“Why don’t we first sustain a country that was built by the grandparents who’ve done a great job, and the parents who have brought (this current generation) up?” Knipp asked. “Who’s going to run the country in the future — can it only be run by intellectuals? Is the next generation ready to lead this country into the next generation? Today, at this moment, I have my doubts.”
Agreed Seetoh, who faces the same recruiting frustrations: “This new breed is young, intelligent, very wired, very connected, but in a sense, they’re stupid, because it’s artificial intelligence.”
Jiak Pah Buay?
A common Singaporean greeting is the colloquial “Eaten already?” typically asked in Hokkien dialect. We think we have, because food is our national pastime. But does our hungry hobby tell us what and how we want to eat?
That many Singaporeans rave about local street food favourites — the acceptable and popular code of consumption conduct — without truly understanding the history behind each dish represents, to Knipp, a lack of true appreciation of what they’re eating and in understanding our culture. And the proliferation of restaurants backed by more Michelin stars than stars on our flag has catalysed the opening of more than 800 new restaurants a year, of which 30% are short on the quality — the stamina — needed to last beyond a year. The reason for this is, Knipp explains, business investors who want to park their money in a fun hobby and chefs who aspire for Bourdain-esque fame; not craftsmen who genuinely want to create and serve with passion.
“Self-analysis is not a strong point of this community — face is more important,” surmises Knipp. “Money is a result of a dedicated effort and a quality product. Sometimes it comes a hundred or two hundred years after you’re dead.”
Singh-Lim, who believes “change is the greatest hunger in the world, and we as employers and entrepreneurs should address that,” found that hard to swallow. “When you pay a person peanuts, how do you expect that person to have passion,” she questioned. “If people get hungry for change, they want to earn some money first – that’s the basic requirement.”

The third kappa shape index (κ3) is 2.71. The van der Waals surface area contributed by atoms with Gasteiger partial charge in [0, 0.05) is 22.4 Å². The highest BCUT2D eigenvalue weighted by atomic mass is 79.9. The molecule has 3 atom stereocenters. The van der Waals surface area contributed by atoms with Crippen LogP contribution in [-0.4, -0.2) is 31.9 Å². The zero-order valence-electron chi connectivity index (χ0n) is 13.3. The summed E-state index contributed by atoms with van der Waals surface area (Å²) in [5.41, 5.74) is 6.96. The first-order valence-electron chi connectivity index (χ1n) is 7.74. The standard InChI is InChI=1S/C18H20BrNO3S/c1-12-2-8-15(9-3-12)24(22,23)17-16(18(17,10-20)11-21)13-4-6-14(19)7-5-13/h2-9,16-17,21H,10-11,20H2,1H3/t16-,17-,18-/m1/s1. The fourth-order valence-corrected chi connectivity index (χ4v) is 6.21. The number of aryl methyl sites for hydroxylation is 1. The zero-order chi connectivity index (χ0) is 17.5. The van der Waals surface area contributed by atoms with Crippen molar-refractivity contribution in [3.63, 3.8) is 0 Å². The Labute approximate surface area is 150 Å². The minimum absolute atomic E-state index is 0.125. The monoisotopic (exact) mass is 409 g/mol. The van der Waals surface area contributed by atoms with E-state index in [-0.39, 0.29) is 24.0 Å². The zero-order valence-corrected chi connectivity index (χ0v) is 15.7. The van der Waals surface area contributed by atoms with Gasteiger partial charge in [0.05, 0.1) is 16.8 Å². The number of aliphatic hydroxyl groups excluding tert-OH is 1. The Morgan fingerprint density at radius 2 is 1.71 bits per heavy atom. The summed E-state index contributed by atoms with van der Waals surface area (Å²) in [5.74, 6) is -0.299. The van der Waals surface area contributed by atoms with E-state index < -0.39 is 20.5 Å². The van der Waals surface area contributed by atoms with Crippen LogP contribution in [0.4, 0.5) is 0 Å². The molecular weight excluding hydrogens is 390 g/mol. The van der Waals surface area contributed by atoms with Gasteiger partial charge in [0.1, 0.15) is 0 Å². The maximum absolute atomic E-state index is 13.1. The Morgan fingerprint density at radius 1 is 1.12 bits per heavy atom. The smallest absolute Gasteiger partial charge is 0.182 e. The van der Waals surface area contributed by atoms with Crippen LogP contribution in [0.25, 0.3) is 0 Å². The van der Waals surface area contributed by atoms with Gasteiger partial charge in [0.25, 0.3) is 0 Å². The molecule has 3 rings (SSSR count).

Seetoh, sitting forward in his seat, sighed, “By the time you’re 70, you know what the cheapest thing you can eat is? Stuff from the one-Michelin star people. There will be no more hawkers.”
This Singaporean hunger — whichever definition you choose to agree with, or not — will lead to disheartening dystopias no amount of antacid will relieve, if left unchecked. Singh-Lim believes “if our great leaders don’t change, there’s another word called ‘revolution’, while Knipp ponders from a more personal perspective: “Fifteen years from now, my sons — the young people that I see today — will they be able to have work-life balance?”
Sticking to his street food sutra, Seetoh points out that Singaporeans take a $3 chicken rice for granted. “Chicken rice from $3 to $3.50 becomes front page news, but nobody talks about people up there being overpaid. Where is your $3.50 or $4 chicken rice coming from when your child grows up?”
Singh-Lim’s fears may veer to the extreme, but her antidote is comforting and pleasing — and she has put her money where her mouth is in the pastoral pastures of Bollywood Veggies. “The power of nature to feed the tired and ravished soul is critical to mass survival,” she offered. “A ‘PAP’ garden – a ‘prim and proper’ garden – is not the answer. We must have respect for people.”
Knipp personifies what he believes Singapore needs. As an ang moh who has made Singapore home for 35 years, Knipp embraces that the “responsibility of everyone living in the country is to preserve the culture of the country they’re in…. People need to understand their own abilities, capabilities, strengths and weaknesses to fulfil this responsibility.
”It is possible to live comfortably in Singapore if you make the right personal lifestyle choices and make the right sacrifices for passion.” He also wonders if “recession might be the best detoxification” for people to start reflecting on shifting priorities, should they have to choose fried Hokkien mee over foie gras.”
And if you stick with Seetoh, the first course of action is clear: “The newer generation of hawkers are damned good-looking and smart, and they’ve ditched their degrees and marketing jobs to spend six months learning from their parents — they are street food professionals,” he shared. “There are opportunities in there — that’s what I’m trying to sell. A hunger, a yearning for dynamism in this food culture.”